Key Blobs Explained
Key blobs provide a way to store keys outside of the CSP. The Generating Cryptographic Keys
section stated that keys are always kept inside of the provider for
safekeeping and applications are only allowed access to the key through a handle. Well,
key blobs are the one exception to this rule.
Key blobs are created by exporting an existing key out of the provider, using
function. Later, the key blob can be imported into a provider (often a
different provider on a different computer), using the CryptImportKey
function. This will create a key in the provider that is a duplicate of the
one that was exported. In this way, key blobs are used as the medium for
securely transferring keys from one provider to another.
Private keys can be neither exported nor imported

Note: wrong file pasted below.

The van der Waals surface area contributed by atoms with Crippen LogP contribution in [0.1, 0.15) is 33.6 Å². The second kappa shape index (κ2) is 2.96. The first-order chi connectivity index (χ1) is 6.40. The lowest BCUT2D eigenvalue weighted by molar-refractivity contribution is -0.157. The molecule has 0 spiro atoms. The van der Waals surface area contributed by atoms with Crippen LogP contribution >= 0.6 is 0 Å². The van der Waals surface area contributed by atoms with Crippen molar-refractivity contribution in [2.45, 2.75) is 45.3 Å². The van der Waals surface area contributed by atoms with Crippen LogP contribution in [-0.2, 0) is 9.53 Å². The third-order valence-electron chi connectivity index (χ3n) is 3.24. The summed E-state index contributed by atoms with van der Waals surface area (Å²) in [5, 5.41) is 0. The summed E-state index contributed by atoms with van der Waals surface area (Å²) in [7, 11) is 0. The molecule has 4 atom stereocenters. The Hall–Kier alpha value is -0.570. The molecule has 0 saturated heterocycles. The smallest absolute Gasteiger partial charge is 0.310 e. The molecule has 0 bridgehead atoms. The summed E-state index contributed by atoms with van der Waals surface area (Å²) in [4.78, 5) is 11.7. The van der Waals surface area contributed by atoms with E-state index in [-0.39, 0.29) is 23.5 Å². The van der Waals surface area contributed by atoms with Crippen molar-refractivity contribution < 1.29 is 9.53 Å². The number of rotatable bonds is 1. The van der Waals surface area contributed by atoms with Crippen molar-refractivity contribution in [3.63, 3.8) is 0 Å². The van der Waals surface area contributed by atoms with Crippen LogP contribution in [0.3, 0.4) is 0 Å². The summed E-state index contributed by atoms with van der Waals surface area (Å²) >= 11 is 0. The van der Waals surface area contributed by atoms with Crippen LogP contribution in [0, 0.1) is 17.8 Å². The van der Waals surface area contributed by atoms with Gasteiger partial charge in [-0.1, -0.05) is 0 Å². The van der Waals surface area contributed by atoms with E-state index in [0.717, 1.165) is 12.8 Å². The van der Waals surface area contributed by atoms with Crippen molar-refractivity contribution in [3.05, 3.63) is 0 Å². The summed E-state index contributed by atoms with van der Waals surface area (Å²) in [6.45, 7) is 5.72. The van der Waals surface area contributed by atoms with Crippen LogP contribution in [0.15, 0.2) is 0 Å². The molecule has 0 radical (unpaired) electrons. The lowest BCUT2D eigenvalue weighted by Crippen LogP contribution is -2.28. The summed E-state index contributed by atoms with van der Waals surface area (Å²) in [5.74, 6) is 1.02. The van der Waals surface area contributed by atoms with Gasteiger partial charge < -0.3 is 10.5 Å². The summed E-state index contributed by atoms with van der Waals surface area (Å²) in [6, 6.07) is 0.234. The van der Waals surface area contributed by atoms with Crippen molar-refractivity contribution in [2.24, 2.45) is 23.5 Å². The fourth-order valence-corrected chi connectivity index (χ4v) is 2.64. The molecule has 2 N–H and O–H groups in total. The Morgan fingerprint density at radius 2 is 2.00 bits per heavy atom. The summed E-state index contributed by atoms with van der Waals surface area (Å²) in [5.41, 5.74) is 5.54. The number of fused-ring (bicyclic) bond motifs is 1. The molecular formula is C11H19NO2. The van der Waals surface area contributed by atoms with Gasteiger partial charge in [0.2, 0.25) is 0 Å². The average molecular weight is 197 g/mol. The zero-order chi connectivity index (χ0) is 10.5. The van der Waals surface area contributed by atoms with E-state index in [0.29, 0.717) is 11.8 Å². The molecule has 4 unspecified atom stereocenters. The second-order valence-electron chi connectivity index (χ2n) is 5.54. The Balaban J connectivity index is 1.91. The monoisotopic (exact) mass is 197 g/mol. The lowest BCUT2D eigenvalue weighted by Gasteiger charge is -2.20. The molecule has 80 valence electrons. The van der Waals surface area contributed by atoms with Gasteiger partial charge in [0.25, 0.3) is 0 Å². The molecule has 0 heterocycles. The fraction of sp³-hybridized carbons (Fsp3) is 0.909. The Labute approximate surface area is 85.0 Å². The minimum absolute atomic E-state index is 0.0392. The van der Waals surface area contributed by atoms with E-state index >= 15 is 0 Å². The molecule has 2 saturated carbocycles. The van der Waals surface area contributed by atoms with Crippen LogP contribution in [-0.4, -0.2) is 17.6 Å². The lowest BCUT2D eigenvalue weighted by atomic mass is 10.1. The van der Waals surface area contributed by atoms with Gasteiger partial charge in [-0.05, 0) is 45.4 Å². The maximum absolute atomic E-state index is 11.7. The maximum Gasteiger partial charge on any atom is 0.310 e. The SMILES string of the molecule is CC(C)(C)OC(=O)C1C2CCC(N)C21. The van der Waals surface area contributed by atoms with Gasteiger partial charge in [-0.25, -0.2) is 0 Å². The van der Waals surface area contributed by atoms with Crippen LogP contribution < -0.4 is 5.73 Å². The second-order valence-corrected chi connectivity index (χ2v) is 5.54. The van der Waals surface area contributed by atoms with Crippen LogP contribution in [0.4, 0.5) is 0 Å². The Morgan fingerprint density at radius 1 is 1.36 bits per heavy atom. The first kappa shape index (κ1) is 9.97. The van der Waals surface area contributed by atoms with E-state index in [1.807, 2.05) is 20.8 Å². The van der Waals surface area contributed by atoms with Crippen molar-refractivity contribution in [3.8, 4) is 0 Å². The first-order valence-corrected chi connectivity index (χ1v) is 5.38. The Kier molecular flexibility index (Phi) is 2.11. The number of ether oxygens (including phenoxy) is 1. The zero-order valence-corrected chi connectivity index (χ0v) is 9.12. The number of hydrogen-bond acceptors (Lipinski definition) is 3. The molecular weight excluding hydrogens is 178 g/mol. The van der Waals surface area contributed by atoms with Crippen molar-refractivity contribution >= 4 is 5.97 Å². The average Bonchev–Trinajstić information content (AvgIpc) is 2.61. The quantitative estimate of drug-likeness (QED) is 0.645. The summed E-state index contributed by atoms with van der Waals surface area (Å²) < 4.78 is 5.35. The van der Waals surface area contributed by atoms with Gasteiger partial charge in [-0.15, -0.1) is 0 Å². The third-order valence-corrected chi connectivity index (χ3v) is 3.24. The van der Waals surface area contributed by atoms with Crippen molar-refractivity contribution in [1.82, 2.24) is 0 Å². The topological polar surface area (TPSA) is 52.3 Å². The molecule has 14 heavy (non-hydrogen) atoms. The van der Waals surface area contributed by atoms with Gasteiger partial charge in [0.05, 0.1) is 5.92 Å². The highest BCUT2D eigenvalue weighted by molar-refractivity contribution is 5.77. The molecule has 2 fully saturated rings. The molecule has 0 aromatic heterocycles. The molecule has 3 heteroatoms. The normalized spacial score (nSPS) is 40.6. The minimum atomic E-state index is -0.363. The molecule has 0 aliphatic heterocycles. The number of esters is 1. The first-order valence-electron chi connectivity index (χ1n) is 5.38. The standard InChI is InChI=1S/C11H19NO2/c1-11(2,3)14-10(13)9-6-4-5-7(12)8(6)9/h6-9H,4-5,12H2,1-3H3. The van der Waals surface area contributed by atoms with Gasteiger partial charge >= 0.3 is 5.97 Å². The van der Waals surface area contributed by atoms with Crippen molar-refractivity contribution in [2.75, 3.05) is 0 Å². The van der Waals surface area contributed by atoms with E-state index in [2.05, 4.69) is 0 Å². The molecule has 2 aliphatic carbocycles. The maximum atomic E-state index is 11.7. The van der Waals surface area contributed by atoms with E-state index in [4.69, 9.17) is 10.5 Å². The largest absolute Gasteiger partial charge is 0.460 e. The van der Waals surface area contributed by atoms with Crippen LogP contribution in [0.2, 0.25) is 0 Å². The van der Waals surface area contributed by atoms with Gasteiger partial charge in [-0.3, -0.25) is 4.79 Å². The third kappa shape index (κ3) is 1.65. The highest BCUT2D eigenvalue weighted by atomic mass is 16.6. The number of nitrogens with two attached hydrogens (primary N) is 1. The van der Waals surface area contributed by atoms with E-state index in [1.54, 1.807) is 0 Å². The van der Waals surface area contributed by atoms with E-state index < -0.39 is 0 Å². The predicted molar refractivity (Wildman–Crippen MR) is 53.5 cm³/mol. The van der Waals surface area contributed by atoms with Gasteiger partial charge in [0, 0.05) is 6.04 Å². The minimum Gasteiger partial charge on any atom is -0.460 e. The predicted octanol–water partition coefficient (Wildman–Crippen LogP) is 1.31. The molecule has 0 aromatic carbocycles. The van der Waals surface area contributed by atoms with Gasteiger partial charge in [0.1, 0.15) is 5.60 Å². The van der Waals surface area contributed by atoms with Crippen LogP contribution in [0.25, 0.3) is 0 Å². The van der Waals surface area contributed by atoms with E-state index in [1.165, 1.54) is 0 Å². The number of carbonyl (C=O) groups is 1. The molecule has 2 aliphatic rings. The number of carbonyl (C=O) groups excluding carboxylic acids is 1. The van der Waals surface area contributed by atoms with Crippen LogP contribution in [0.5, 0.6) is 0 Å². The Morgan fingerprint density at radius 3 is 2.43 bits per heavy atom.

leave the safety of the CSP module. When the handle to a public/private key
pair is passed into CryptExportKey
, only the public portion is placed into the key blob.
Key blobs consist of a standard header followed by data that represents the
key itself. If the key blob contains a session key, then this data is always kept
encrypted. Applications generally do not access the internals of key blobs
but, instead, treat them as opaque objects. This opaque quality was the
inspiration for the name of "key blob."
Key blobs are personalized in that they are encrypted with the key exchange
public key of the intended recipient. This makes them fairly secure. To make them
tamperproof, keys are sometimes signed with the key exchange private key of
the originating user.
There are currently three types of key blobs defined:
- Software for developers
Software for Android Developers
- More information resources
Unix Manual Pages
- Databases for Amazon shops developers
Amazon Categories Database
Browse Nodes Database